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Characterisation Method Information
Characterisation Method Name:
SO2 impact on severe morbidity
Version:
1999
Date Completed:
1999
Principal Method Name:
EPS: secondary aerosol pathway and corrosion pathway
Method Description:
Model 1, secondary aerosol pathway

The characterisation factor is determined by an equivalency method using PM10 as a reference.

The reason for using PM10 and not SO2 as a reference as in "SO2 impact on YOLL" is that the main contribution to severe morbidity is from global warming while the main contribution to YOLL was direct exposure for PM10. For global warming effects, the
local exposure patterns is of less importance, and the easiest model was chosen.

Equivalency factor

An equivalency factor with PM10 could be determined through the formula:

MSO4/MSO2 * htrans * CPM10/CPM2.5

where
MSO4 and MSO2 are the molecular weights of SO4 -- and SO2, respectively,
htrans is the transformation efficiency of SO2 to SO4 2- , i.e. what part of the SO2 entering the atmosphere that become particles (in the form of sulphates) and
CSO4 and CPM10 are the concentration of PM2.5 particles compared to that of PM10.
Many authors consider PM2.5 particles to be responsible for the impact found to correlate
with PM10 (Wilsson, 1996). As most of the sulphate particle mass consists of particles less than 2.5 the ratio CPM10/CPM2.5 is used as an approximation for the enhanced potency of sulphate particles.

CPM10/CPM2.5 has been determined in several studies. (Brook et al. 1997), (Haller et al., 1999). Brook et al. studied the PM10/PM2.5 ratio at 19 sites in Canada between 1984 and 1993, Their average value, 1.89 will be used here. (For arid areas, the ratio increase, e.g. to 2.5) On the regional scale the transmission efficiency is very close to 1. The transformation rate is in the order of 1-2 % per hour, giving a residence time of the gas of a few days. If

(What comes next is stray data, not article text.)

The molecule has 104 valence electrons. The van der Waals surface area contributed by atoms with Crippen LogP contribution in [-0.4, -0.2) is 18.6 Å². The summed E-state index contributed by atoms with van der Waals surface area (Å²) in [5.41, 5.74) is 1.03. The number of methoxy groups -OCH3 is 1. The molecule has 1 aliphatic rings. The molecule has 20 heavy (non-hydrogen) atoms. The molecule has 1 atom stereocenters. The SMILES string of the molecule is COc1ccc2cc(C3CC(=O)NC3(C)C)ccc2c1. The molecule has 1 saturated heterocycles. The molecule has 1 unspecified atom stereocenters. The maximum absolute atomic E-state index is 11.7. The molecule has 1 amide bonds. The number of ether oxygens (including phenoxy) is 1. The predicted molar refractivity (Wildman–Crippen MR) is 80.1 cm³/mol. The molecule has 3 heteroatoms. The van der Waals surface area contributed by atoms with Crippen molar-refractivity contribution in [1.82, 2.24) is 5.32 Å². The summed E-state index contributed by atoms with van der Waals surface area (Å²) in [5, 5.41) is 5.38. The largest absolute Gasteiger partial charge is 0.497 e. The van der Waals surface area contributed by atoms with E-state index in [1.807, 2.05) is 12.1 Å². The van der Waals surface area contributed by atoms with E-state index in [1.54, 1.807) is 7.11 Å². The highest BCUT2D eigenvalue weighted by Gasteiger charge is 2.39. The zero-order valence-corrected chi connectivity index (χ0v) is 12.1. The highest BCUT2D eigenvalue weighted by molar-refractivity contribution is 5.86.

it would rain within that time, part of the SO2 could be washed out without transformation to sulphate particles. For average global conditions, this part is considered to be small and is not used in the modelling.
Thus the equivalency factor is 96/64*1*1.89 = 2.83

Calculation of pathway specific characterisation factor

According to "PM10 impact on YOLL" there is - 2.33×10 -6 person-years/ kg PM10. We thus obtain -2.33E-06 *2.83 = -6.59E-06 person-years of severe morbidity per kg of SO2.

Model 2, corrosion pathway


The characterisation factor is determined by a modified equivalency method using emissions and resources in steel production as a reference.

Equivalency factor

When producing and disposing1 kg of steel, the net CO2 emission is estimated to around 1.72 kg or 0.021*1.72 = 0.036 kg CO2/kg SO2.

Calculation of pathway specific characterisation factor

The characterisation factor for severe morbidity is 3.53E–07 person-years/kg CO2. We thus obtain the pathway specific characterisation factor for SO2 as 0.036*3.53E–07 = 1.27E–08 person-years/kg SO2.

Calculation of characterisation factor

Considering both pathways, the total characterisation factor for SO2 for severe morbidity is -6.59E-06 + 1.27E–08 = -6.58E-06 person-years/kg SO2.


Literature Reference:
1. Wilson, R. and Spengler, J., “particles in Our Air: Concentration and health effects”, Harvard University Press, 1996, Harvard School of Public Health. 2. Haller, L., Claiborn, C., Larson, T., Koenig, J., Norris, G. and Edgar, R., (1999) “Airborne Particular Matter Size Distributions in an Arid Urban Area”, J. Air & Waste Manage. Assoc., Vol. 49, p. 161-168.
Methodological Range:
The system is global and the time period is 1990.
Notes:

Existing Characterisation Factors of SO2 impact on severe morbidity
Characterisation Parameter Category Indicator Impact Indication Principle Aspect Substance Quantity Unit Notes
CFactor Severe morbidity EPS/2000
Type = Emission
Direction = Output
Media = Air
Geography = *
SO2 -6.58E-06 p yr/kg 2 pathways